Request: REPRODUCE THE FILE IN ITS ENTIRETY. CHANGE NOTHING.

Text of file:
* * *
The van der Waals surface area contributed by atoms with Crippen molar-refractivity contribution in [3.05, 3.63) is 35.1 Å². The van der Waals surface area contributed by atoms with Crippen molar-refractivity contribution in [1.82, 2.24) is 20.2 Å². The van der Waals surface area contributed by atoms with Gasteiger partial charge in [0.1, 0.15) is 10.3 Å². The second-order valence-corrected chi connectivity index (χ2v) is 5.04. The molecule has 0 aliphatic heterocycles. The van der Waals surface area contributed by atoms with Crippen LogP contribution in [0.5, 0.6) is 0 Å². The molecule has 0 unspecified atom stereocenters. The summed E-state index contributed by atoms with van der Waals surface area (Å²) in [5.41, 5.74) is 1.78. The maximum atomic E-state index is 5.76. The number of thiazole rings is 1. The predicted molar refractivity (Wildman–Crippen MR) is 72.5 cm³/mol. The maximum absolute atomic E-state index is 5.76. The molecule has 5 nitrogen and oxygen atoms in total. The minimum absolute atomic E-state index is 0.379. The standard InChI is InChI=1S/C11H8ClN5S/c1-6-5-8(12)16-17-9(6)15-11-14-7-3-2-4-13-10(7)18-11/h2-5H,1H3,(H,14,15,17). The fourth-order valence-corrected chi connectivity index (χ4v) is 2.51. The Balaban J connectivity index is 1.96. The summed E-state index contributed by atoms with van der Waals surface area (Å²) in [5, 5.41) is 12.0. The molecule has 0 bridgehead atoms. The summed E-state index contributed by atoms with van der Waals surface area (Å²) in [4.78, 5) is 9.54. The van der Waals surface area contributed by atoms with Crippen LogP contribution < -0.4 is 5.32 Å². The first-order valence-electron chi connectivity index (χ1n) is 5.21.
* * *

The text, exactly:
The van der Waals surface area contributed by atoms with Crippen molar-refractivity contribution in [3.05, 3.63) is 35.1 Å². The van der Waals surface area contributed by atoms with Crippen molar-refractivity contribution in [1.82, 2.24) is 20.2 Å². The van der Waals surface area contributed by atoms with Gasteiger partial charge in [0.1, 0.15) is 10.3 Å². The second-order valence-corrected chi connectivity index (χ2v) is 5.04. The molecule has 0 aliphatic heterocycles. The van der Waals surface area contributed by atoms with Crippen LogP contribution in [0.5, 0.6) is 0 Å². The molecule has 0 unspecified atom stereocenters. The summed E-state index contributed by atoms with van der Waals surface area (Å²) in [5.41, 5.74) is 1.78. The maximum atomic E-state index is 5.76. The number of thiazole rings is 1. The predicted molar refractivity (Wildman–Crippen MR) is 72.5 cm³/mol. The maximum absolute atomic E-state index is 5.76. The molecule has 5 nitrogen and oxygen atoms in total. The minimum absolute atomic E-state index is 0.379. The standard InChI is InChI=1S/C11H8ClN5S/c1-6-5-8(12)16-17-9(6)15-11-14-7-3-2-4-13-10(7)18-11/h2-5H,1H3,(H,14,15,17). The fourth-order valence-corrected chi connectivity index (χ4v) is 2.51. The Balaban J connectivity index is 1.96. The summed E-state index contributed by atoms with van der Waals surface area (Å²) in [5, 5.41) is 12.0. The molecule has 0 bridgehead atoms. The summed E-state index contributed by atoms with van der Waals surface area (Å²) in [4.78, 5) is 9.54. The van der Waals surface area contributed by atoms with Crippen LogP contribution < -0.4 is 5.32 Å². The first-order valence-electron chi connectivity index (χ1n) is 5.21.